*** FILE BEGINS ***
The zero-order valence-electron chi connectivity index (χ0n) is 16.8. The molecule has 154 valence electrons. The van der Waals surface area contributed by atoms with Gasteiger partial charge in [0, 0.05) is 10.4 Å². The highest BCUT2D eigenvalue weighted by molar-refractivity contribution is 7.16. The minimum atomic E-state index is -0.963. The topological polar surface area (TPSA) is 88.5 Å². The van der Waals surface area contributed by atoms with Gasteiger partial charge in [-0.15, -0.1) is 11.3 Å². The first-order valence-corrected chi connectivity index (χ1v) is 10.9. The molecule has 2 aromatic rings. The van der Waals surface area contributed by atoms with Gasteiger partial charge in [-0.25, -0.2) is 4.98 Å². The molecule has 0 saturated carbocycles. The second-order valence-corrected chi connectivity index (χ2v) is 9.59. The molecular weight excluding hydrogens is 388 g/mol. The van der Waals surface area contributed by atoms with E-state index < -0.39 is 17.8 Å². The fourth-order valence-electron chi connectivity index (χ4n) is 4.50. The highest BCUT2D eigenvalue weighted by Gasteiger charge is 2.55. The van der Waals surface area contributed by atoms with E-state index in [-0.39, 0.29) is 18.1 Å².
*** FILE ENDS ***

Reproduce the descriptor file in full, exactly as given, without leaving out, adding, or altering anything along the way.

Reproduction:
The zero-order valence-electron chi connectivity index (χ0n) is 16.8. The molecule has 154 valence electrons. The van der Waals surface area contributed by atoms with Gasteiger partial charge in [0, 0.05) is 10.4 Å². The highest BCUT2D eigenvalue weighted by molar-refractivity contribution is 7.16. The minimum atomic E-state index is -0.963. The topological polar surface area (TPSA) is 88.5 Å². The van der Waals surface area contributed by atoms with Gasteiger partial charge in [-0.15, -0.1) is 11.3 Å². The first-order valence-corrected chi connectivity index (χ1v) is 10.9. The molecule has 2 aromatic rings. The van der Waals surface area contributed by atoms with Gasteiger partial charge in [-0.25, -0.2) is 4.98 Å². The molecule has 0 saturated carbocycles. The second-order valence-corrected chi connectivity index (χ2v) is 9.59. The molecular weight excluding hydrogens is 388 g/mol. The van der Waals surface area contributed by atoms with E-state index < -0.39 is 17.8 Å². The fourth-order valence-electron chi connectivity index (χ4n) is 4.50. The highest BCUT2D eigenvalue weighted by Gasteiger charge is 2.55. The van der Waals surface area contributed by atoms with E-state index in [-0.39, 0.29) is 18.1 Å².